It's Time to Look at Plant Tolerance
Another point that favors the more widely exploitation of tolerance mechanisms in crop protection strategies is the fact that antibiosis and antixenosis typically deter herbivore feeding, likely imposing a strong selection pressure on the herbivore to overcome plant resistance (similar to what happen with pesticides). On the other hand, plant tolerance have no effect on herbivore biology or behavior, and therefore is unlikely to impose selection on the herbivore (Mitchell et al., 2016). Thus, plant tolerance is considered a more stable management strategy for pests (Weis and Franks, 2006; Peterson et al., 2017), with greater chance of providing long-lasting pest control (Mitchell et al., 2016). Therefore, based on all these points, we suggest the analysis of plant tolerance mechanisms and yield/productivity in every crop-mite interaction (which could probably be extended to most of the herbivorous pests). In fact, this is what really matters to crop farmers, and academic studies should be aligned with these needs.
It is important to highlight that we are not suggesting the replacement of crop resistance studies by crop tolerance ones. We believe that both defense strategies should be extensively analyzed. We agree with the statement of Peterson et al. (2017): “Before substantial work on tolerance development can occur, we must conduct basic research on the physiological and biochemical mechanisms of tolerance. This must involve interdisciplinary research between plant scientists and entomologists.” On the other hand, in a couple of years we would like to say: no, plant tolerance is not “the forgotten child of plant resistance.” We believe that basic understanding of how plants cope with herbivory and the identification of tolerant genotypes from important crops will have a major impact in pest control and grain yield.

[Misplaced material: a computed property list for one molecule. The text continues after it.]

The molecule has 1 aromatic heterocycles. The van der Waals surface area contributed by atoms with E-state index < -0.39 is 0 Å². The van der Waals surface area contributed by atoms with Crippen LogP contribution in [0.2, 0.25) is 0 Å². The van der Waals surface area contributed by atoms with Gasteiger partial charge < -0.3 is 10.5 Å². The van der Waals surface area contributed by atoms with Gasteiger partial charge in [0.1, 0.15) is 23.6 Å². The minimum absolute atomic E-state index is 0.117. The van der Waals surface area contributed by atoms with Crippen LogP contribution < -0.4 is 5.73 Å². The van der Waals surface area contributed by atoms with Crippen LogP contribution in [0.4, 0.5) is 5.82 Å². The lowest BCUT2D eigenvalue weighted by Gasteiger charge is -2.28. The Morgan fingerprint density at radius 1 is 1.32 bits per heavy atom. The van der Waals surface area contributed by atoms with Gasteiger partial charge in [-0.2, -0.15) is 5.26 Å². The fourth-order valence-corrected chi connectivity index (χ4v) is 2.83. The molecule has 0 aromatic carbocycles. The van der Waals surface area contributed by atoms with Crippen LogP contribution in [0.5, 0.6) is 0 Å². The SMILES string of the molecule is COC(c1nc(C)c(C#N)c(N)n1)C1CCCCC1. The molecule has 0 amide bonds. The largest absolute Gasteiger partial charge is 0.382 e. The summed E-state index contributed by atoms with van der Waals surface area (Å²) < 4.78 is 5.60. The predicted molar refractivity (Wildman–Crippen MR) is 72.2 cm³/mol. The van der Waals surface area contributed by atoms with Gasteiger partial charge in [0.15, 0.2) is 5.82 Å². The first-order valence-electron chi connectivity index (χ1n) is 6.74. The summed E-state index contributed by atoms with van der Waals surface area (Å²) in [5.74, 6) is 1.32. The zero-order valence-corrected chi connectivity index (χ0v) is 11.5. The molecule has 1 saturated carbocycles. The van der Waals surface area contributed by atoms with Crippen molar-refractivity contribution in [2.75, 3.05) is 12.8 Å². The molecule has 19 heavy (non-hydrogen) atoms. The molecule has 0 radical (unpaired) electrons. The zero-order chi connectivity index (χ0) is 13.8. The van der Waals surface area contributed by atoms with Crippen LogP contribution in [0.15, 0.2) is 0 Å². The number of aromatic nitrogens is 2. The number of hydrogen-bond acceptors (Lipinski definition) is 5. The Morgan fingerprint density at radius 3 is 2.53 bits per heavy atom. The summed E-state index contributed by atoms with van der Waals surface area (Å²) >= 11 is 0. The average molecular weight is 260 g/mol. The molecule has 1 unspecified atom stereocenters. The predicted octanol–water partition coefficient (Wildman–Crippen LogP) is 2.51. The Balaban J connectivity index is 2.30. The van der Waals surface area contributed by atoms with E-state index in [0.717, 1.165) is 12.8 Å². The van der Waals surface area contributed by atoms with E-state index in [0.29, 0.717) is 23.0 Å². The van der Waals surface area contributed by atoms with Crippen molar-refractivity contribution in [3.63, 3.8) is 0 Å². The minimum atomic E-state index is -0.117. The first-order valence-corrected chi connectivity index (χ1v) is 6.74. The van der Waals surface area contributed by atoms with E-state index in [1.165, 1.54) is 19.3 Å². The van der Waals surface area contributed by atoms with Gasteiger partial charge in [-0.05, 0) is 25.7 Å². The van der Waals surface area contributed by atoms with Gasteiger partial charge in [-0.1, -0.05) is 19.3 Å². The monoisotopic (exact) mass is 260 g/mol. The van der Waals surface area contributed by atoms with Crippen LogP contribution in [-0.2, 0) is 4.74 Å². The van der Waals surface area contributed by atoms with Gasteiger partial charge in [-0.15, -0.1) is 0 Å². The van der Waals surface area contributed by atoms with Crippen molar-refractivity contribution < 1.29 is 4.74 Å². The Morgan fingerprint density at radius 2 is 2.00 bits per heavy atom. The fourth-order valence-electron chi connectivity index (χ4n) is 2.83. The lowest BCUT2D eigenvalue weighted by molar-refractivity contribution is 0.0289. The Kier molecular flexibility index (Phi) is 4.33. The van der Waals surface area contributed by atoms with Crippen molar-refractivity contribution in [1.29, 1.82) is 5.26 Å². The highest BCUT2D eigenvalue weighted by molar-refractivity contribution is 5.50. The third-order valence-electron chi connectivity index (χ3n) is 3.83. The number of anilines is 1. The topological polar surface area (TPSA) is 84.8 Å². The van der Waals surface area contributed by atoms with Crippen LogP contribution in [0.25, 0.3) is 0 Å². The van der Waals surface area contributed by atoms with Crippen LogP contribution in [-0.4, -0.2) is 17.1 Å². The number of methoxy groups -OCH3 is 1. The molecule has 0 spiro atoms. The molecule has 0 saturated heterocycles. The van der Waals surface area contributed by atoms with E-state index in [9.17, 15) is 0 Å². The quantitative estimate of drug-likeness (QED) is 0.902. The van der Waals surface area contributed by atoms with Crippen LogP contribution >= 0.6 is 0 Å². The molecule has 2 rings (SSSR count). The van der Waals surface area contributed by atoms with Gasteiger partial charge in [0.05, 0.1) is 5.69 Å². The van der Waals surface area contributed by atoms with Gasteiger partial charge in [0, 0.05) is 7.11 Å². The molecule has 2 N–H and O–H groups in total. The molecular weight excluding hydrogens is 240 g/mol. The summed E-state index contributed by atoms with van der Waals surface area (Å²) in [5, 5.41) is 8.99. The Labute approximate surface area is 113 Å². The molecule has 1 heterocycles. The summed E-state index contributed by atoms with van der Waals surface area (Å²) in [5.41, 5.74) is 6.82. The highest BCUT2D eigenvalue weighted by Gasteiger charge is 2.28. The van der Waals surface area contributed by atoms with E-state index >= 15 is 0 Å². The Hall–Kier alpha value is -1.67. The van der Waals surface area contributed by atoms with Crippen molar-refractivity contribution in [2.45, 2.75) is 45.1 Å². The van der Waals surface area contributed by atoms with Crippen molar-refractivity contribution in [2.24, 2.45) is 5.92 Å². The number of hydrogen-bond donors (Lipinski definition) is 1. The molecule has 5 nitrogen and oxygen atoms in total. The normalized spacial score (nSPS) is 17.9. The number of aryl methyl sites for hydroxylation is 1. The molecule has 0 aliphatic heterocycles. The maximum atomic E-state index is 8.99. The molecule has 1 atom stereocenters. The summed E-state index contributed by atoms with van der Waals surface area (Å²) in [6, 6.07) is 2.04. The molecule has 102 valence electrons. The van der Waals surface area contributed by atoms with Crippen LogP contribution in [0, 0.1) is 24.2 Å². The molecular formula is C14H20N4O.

All authors listed have made a substantial, direct and intellectual contribution to the work, and approved it for publication.
Conflict of Interest Statement
The authors declare that the research was conducted in the absence of any commercial or financial relationships that could be construed as a potential conflict of interest.
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Keywords: antibiosis, antixenosis, plant defense, tolerance, herbivore performance
Citation: Sperotto RA, Buffon G, Schwambach J and Ricachenevsky FK (2018) Crops Responses to Mite Infestation: It's Time to Look at Plant Tolerance to Meet the Farmers' Needs. Front. Plant Sci. 9:556. doi: 10.3389/fpls.2018.00556
Received: 24 February 2018; Accepted: 09 April 2018;
Published: 24 April 2018.
Edited by:Brigitte Mauch-Mani, University of Neuchâtel, Switzerland
Reviewed by:Marcos Antonio Matiello Fadini, Universidade Federal de São João del-Rei, Brazil
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*Correspondence: Raul A. Sperotto, firstname.lastname@example.org